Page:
A hole-in-one could leave a hole in your wallet

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Did you know that 11% of home insurance policies include cover for scoring a hole-in-one?

There is no bigger shot in golf than a hole-in-one and as the sport's biggest stars prepare for the Ryder Cup this Friday, thousands of spectators will be hoping to see one.

Data provided by financial information business Defaqto shows that 56 out of 488 (11%) home insurance policies will insure against hitting a hole-in-one.

This may sound strange, but sinking a hole-in-one in the UK carries with it the long tradition of buying your playing group and everyone in the club house a drink.

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There are now 4 million golfers in the UK and 57% of hole-in-ones are hit by golfers in the mid-handicap bracket2, making them the most likely to be stung back at the club house bar. The products that cover hole-in-ones mostly sit in the higher end of the insurance market.

For the average golfer, the chances of getting a hole-in-one stand at 12,000-1, compared to a professional who stands a 3000-1 chance.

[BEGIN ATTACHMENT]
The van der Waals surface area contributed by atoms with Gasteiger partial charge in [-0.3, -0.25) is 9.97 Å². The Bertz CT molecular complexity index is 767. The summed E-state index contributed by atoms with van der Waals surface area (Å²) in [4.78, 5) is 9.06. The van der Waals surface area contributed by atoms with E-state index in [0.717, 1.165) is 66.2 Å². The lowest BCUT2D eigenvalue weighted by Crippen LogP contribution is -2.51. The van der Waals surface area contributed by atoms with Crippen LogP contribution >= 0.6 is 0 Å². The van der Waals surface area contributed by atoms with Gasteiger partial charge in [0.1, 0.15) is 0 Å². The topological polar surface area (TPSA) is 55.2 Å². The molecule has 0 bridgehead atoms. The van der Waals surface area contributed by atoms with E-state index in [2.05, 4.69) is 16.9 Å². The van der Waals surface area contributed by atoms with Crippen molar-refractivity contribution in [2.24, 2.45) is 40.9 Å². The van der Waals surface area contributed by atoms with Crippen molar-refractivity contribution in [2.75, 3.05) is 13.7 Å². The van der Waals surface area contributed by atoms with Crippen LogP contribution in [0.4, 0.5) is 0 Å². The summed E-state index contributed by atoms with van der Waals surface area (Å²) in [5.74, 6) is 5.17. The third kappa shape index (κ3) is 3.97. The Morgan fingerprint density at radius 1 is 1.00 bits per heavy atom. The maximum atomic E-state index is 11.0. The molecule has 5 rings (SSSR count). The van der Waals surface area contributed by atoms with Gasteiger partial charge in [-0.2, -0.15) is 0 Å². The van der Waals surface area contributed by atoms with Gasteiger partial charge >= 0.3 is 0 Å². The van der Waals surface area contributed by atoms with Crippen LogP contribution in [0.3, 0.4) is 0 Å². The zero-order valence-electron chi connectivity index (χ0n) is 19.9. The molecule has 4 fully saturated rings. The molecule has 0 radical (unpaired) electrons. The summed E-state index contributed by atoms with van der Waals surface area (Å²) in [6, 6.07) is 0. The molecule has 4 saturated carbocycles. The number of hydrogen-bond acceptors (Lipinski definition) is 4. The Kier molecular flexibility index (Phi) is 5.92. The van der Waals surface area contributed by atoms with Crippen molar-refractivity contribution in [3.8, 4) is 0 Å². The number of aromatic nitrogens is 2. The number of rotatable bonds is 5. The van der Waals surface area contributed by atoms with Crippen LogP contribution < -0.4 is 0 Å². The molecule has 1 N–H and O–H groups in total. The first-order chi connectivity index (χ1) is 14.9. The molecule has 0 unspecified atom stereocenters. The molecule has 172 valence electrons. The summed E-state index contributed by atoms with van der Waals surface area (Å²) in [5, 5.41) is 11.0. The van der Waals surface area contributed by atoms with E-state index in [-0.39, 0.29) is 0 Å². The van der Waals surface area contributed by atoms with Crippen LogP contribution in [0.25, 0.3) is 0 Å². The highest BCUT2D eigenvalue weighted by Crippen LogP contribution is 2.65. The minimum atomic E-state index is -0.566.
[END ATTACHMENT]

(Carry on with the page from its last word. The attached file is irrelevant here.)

A hole-in-one however is achieved somewhere around the world once in every 3500 rounds of golf, so it is not as rare as you might think.

According to Defaqto data, the lowest level of pay out for hole-in-one cover comes in at £100 and goes all the way up to £1000, averaging at £529 for the policies offering the cover as standard.

Most policies will only pay out if the hole in one happens on a competition day though so make sure you get a signed scorecard from the club secretary.

Many also have a limit on how much cover you get for the year.

Were you to hit a hole-in-one at Gleneagles golf course, the average UK cover would buy you 42 cocktails for those waiting back at the bar.

You would have to hope it was a quiet day at the bar should you have the lowest level of cover, with £100 only stretching as far as 8 cocktails.

Some golfers could have benefited tremendously from hole-in-one cover.

Between 1964 and 1979 California-based amateur golfer Norman Manley hit a record 59 hole-in-ones, paying out an incredible £32,804 on the average UK policy.

Northern Irish golfer Gerry Gukian faced a bar tab of €500 upon his return to the clubhouse when he managed to sink two holes-in-one back in 2012, a 67,000,000-1 long shot.

Remko Bijtjes, director at Defaqto comments "We usually have insurance in place as a precaution against moments of misfortune, but hole-in-one cover actually protects against one of the luckiest moments in life.

"It is unclear where the tradition of buying a round first came from, but golf club bars can be some of the most expensive around. In Japan it is even traditional for the player to buy their friends on the course expensive gifts which could seriously dent the wallet."

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